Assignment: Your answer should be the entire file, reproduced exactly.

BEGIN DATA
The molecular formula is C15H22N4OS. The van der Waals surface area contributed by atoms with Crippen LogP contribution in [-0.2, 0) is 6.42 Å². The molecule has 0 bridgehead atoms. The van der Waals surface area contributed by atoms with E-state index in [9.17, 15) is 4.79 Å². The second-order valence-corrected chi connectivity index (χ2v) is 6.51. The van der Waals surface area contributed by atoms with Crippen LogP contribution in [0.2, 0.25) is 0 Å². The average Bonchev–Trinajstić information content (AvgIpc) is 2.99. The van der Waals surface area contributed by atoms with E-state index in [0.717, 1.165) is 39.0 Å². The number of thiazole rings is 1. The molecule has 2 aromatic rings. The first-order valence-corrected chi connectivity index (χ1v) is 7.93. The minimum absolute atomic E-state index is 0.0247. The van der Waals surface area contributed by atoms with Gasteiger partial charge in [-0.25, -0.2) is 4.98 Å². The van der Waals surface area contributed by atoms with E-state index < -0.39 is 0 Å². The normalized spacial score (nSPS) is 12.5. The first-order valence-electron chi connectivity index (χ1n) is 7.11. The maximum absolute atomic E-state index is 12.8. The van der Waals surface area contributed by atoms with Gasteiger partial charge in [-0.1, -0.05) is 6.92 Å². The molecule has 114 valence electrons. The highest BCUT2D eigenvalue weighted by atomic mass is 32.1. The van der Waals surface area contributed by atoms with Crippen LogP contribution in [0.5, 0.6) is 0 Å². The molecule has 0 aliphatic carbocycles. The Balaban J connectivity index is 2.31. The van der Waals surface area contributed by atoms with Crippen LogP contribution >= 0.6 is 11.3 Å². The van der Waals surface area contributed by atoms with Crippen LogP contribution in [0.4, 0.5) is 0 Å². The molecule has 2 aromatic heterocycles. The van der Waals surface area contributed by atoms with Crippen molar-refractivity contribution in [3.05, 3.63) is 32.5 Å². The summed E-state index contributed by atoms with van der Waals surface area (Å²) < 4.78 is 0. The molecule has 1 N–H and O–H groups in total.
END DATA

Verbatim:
The molecular formula is C15H22N4OS. The van der Waals surface area contributed by atoms with Crippen LogP contribution in [-0.2, 0) is 6.42 Å². The molecule has 0 bridgehead atoms. The van der Waals surface area contributed by atoms with E-state index in [9.17, 15) is 4.79 Å². The second-order valence-corrected chi connectivity index (χ2v) is 6.51. The van der Waals surface area contributed by atoms with Crippen LogP contribution in [0.2, 0.25) is 0 Å². The average Bonchev–Trinajstić information content (AvgIpc) is 2.99. The van der Waals surface area contributed by atoms with E-state index in [0.717, 1.165) is 39.0 Å². The number of thiazole rings is 1. The molecule has 2 aromatic rings. The first-order valence-corrected chi connectivity index (χ1v) is 7.93. The minimum absolute atomic E-state index is 0.0247. The van der Waals surface area contributed by atoms with Gasteiger partial charge in [-0.25, -0.2) is 4.98 Å². The van der Waals surface area contributed by atoms with E-state index < -0.39 is 0 Å². The normalized spacial score (nSPS) is 12.5. The first-order valence-electron chi connectivity index (χ1n) is 7.11. The maximum absolute atomic E-state index is 12.8. The van der Waals surface area contributed by atoms with Gasteiger partial charge in [-0.1, -0.05) is 6.92 Å². The molecule has 114 valence electrons. The highest BCUT2D eigenvalue weighted by atomic mass is 32.1. The van der Waals surface area contributed by atoms with Crippen LogP contribution in [0.5, 0.6) is 0 Å². The molecule has 0 aliphatic carbocycles. The Balaban J connectivity index is 2.31. The van der Waals surface area contributed by atoms with Crippen LogP contribution >= 0.6 is 11.3 Å². The van der Waals surface area contributed by atoms with Crippen LogP contribution in [0.4, 0.5) is 0 Å². The molecule has 2 aromatic heterocycles. The van der Waals surface area contributed by atoms with Crippen molar-refractivity contribution in [3.05, 3.63) is 32.5 Å². The summed E-state index contributed by atoms with van der Waals surface area (Å²) < 4.78 is 0. The molecule has 1 N–H and O–H groups in total.